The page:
- Hire a capable person for your human resources department or role;
- Hire a contractor (i.e. I/O Psychology Consultant) who can come in and assess your company.
Basic Assessments You Can Do Yourself
Here are a couple of different things you can identify, for yourself, with your basic observation skills.
Introvert vs. Extravert
Before we begin this discussion, the very spelling of “extravert” is interesting. The most common spelling is actually “extrovert,” however, there are many reasons to see that “extravert” may be the correct spelling. For those who are interested, there is an article on it here. Regardless of which one is correct, we will use “extravert” in this article, but please feel free to spell it as “extrovert,” if that is more comfortable for you.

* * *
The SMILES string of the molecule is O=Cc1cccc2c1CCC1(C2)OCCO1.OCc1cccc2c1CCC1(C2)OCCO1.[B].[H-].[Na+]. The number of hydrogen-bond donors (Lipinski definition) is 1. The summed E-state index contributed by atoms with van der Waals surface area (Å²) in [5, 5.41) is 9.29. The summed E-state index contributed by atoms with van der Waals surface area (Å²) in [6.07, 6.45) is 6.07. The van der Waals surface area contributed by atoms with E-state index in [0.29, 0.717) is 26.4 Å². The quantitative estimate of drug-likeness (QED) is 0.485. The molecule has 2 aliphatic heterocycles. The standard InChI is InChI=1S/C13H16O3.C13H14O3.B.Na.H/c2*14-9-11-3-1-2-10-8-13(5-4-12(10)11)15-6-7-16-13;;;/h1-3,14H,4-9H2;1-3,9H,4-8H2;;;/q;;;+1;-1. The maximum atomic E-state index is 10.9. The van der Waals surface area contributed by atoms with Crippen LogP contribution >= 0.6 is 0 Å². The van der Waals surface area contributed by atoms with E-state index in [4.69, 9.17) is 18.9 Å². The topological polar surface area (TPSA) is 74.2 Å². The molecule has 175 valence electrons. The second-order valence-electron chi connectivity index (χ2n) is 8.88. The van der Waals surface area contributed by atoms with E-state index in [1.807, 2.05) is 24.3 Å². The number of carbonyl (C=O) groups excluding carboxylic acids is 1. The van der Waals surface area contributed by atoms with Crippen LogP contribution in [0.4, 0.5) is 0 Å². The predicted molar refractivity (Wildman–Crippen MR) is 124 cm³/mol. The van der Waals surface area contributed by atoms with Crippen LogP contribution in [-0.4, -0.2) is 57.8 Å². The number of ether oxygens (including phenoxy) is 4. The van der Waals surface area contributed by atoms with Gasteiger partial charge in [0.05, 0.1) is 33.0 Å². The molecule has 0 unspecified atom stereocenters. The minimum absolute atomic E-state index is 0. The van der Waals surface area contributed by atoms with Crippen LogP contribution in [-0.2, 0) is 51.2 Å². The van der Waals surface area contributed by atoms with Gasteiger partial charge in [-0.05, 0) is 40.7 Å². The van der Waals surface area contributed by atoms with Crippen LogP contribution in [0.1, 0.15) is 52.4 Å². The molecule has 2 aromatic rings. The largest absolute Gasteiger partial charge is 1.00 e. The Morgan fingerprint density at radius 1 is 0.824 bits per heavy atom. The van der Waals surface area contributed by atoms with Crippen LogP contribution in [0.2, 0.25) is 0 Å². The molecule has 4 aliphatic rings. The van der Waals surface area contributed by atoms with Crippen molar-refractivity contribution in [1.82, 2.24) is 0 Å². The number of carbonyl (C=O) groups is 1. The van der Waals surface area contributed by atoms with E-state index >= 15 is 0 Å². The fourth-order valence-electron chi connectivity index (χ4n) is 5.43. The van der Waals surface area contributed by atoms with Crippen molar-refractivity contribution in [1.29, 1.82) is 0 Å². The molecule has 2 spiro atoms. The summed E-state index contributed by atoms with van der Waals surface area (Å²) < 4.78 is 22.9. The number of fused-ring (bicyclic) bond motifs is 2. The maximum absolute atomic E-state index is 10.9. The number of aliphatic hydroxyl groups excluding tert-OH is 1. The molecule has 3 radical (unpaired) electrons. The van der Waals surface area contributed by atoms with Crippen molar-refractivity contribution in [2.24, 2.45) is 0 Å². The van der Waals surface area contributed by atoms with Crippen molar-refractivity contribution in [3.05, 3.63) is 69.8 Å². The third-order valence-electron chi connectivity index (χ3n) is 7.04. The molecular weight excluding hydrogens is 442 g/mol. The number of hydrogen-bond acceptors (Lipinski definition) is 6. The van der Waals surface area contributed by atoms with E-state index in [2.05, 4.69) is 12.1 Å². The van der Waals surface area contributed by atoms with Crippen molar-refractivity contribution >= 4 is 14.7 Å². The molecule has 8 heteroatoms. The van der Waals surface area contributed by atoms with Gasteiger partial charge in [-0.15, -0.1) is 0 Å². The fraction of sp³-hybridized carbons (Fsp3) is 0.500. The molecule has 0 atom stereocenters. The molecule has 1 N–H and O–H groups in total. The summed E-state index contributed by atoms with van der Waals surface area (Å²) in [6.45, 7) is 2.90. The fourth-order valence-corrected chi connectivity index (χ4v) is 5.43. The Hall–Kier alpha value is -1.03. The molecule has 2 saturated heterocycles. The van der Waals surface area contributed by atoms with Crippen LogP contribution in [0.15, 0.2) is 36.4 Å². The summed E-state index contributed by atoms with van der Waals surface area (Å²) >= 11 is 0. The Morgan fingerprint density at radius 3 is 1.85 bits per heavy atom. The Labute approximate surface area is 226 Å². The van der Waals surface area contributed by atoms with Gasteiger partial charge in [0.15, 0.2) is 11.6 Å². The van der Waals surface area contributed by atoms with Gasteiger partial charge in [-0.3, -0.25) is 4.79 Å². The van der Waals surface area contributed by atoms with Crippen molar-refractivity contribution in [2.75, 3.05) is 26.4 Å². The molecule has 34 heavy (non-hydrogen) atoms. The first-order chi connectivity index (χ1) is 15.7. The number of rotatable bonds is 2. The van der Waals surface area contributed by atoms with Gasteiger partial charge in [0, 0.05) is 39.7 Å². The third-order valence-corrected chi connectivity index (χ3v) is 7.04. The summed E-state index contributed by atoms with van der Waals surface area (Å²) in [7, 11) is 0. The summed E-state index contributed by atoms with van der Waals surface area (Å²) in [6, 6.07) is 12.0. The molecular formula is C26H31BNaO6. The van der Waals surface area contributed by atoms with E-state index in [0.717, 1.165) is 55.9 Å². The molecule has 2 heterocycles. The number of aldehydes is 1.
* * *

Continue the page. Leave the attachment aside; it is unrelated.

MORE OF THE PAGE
It is very tempting to assess someone as an introvert when they seem shy or do not talk very much. While that is very likely to be true, it does not go deep enough to identify what type of person your team member is.
An introvert is someone who gains energy from doing things or examining things on his or her own. This type of employee may not seem as engaged in a team project, but will likely “come alive” when offered an opportunity to work on something alone. Usually, an introverted person prefers an environment that he or she finds comfortable, non-distracting, and non-threatening.
An extravert comes alive with other people. There are also different types of extraverts. For example, I am the type of extravert who really comes alive with more people. I am more comfortable on a stage with 50,000 people in the audience (can you tell I am a musician – Jazz singer?) than a smaller group of four or five. Either way, extraverts get their energy from that social aspect and working with other people, performing in front of people, or even just socializing in a group of people.